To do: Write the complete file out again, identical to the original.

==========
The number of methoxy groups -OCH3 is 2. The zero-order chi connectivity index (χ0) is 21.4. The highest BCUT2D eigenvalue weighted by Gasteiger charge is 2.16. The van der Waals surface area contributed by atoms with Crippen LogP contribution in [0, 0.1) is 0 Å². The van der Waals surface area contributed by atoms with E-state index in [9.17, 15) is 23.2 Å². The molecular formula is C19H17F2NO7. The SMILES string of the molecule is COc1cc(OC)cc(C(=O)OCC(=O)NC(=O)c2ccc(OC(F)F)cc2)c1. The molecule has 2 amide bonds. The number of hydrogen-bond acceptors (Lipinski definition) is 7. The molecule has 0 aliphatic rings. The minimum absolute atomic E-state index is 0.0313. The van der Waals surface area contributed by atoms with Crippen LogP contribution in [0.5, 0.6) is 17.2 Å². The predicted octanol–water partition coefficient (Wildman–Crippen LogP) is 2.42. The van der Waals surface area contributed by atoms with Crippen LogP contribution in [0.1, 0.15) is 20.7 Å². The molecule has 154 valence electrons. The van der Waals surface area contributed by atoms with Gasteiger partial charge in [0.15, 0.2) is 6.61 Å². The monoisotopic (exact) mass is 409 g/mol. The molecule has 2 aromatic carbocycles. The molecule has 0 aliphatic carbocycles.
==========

The number of methoxy groups -OCH3 is 2. The zero-order chi connectivity index (χ0) is 21.4. The highest BCUT2D eigenvalue weighted by Gasteiger charge is 2.16. The van der Waals surface area contributed by atoms with Crippen LogP contribution in [0, 0.1) is 0 Å². The van der Waals surface area contributed by atoms with E-state index in [9.17, 15) is 23.2 Å². The molecular formula is C19H17F2NO7. The SMILES string of the molecule is COc1cc(OC)cc(C(=O)OCC(=O)NC(=O)c2ccc(OC(F)F)cc2)c1. The molecule has 2 amide bonds. The number of hydrogen-bond acceptors (Lipinski definition) is 7. The molecule has 0 aliphatic rings. The minimum absolute atomic E-state index is 0.0313. The van der Waals surface area contributed by atoms with Crippen LogP contribution in [0.5, 0.6) is 17.2 Å². The predicted octanol–water partition coefficient (Wildman–Crippen LogP) is 2.42. The van der Waals surface area contributed by atoms with Crippen LogP contribution in [0.1, 0.15) is 20.7 Å². The molecule has 154 valence electrons. The van der Waals surface area contributed by atoms with Gasteiger partial charge in [0.15, 0.2) is 6.61 Å². The monoisotopic (exact) mass is 409 g/mol. The molecule has 2 aromatic carbocycles. The molecule has 0 aliphatic carbocycles.